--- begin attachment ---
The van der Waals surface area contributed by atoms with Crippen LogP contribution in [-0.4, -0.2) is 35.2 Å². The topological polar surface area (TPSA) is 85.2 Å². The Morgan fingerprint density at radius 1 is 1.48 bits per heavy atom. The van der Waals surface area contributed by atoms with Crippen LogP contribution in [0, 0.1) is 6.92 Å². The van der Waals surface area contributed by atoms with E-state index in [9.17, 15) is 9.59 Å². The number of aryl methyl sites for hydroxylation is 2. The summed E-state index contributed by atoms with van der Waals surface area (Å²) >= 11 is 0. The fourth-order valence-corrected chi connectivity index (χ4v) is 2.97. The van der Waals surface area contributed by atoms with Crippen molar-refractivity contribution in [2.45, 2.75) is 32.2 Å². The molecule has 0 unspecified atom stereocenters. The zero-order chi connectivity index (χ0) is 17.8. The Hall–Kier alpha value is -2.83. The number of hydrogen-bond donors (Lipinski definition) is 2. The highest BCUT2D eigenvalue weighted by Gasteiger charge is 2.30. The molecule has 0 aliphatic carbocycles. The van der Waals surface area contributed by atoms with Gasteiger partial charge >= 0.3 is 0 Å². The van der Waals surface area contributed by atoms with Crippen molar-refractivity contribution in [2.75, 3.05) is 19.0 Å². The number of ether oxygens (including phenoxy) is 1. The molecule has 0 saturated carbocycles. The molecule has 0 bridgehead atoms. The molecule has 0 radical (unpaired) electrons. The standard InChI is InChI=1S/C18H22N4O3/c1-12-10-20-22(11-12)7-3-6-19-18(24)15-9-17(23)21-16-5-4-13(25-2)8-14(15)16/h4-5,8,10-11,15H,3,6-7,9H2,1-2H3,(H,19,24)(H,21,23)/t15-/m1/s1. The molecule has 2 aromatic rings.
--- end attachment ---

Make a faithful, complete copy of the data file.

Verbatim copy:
The van der Waals surface area contributed by atoms with Crippen LogP contribution in [-0.4, -0.2) is 35.2 Å². The topological polar surface area (TPSA) is 85.2 Å². The Morgan fingerprint density at radius 1 is 1.48 bits per heavy atom. The van der Waals surface area contributed by atoms with Crippen LogP contribution in [0, 0.1) is 6.92 Å². The van der Waals surface area contributed by atoms with E-state index in [9.17, 15) is 9.59 Å². The number of aryl methyl sites for hydroxylation is 2. The summed E-state index contributed by atoms with van der Waals surface area (Å²) >= 11 is 0. The fourth-order valence-corrected chi connectivity index (χ4v) is 2.97. The van der Waals surface area contributed by atoms with Crippen molar-refractivity contribution in [2.45, 2.75) is 32.2 Å². The molecule has 0 unspecified atom stereocenters. The zero-order chi connectivity index (χ0) is 17.8. The Hall–Kier alpha value is -2.83. The number of hydrogen-bond donors (Lipinski definition) is 2. The highest BCUT2D eigenvalue weighted by Gasteiger charge is 2.30. The molecule has 0 aliphatic carbocycles. The van der Waals surface area contributed by atoms with Gasteiger partial charge >= 0.3 is 0 Å². The van der Waals surface area contributed by atoms with Crippen molar-refractivity contribution in [2.75, 3.05) is 19.0 Å². The number of ether oxygens (including phenoxy) is 1. The molecule has 0 saturated carbocycles. The molecule has 0 bridgehead atoms. The molecule has 0 radical (unpaired) electrons. The standard InChI is InChI=1S/C18H22N4O3/c1-12-10-20-22(11-12)7-3-6-19-18(24)15-9-17(23)21-16-5-4-13(25-2)8-14(15)16/h4-5,8,10-11,15H,3,6-7,9H2,1-2H3,(H,19,24)(H,21,23)/t15-/m1/s1. The molecule has 2 aromatic rings.